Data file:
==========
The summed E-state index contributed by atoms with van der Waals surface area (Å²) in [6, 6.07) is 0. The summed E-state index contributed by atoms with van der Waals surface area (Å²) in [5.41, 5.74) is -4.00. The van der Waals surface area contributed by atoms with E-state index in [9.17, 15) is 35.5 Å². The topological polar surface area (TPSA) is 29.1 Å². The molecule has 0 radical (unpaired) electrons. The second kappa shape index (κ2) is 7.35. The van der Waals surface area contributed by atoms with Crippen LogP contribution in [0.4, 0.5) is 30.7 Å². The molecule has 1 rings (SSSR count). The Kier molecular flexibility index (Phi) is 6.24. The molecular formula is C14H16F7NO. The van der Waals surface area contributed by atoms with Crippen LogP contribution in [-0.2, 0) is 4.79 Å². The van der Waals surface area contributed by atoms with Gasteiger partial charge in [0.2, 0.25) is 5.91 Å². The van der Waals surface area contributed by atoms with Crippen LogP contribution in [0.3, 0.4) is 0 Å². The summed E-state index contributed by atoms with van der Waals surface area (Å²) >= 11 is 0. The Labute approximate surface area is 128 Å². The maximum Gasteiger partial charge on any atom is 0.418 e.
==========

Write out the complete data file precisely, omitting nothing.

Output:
The summed E-state index contributed by atoms with van der Waals surface area (Å²) in [6, 6.07) is 0. The summed E-state index contributed by atoms with van der Waals surface area (Å²) in [5.41, 5.74) is -4.00. The van der Waals surface area contributed by atoms with E-state index in [9.17, 15) is 35.5 Å². The topological polar surface area (TPSA) is 29.1 Å². The molecule has 0 radical (unpaired) electrons. The second kappa shape index (κ2) is 7.35. The van der Waals surface area contributed by atoms with Crippen LogP contribution in [0.4, 0.5) is 30.7 Å². The molecule has 1 rings (SSSR count). The Kier molecular flexibility index (Phi) is 6.24. The molecular formula is C14H16F7NO. The van der Waals surface area contributed by atoms with Crippen LogP contribution in [-0.2, 0) is 4.79 Å². The van der Waals surface area contributed by atoms with Gasteiger partial charge in [0.2, 0.25) is 5.91 Å². The van der Waals surface area contributed by atoms with Crippen LogP contribution in [0.3, 0.4) is 0 Å². The summed E-state index contributed by atoms with van der Waals surface area (Å²) >= 11 is 0. The Labute approximate surface area is 128 Å². The maximum Gasteiger partial charge on any atom is 0.418 e.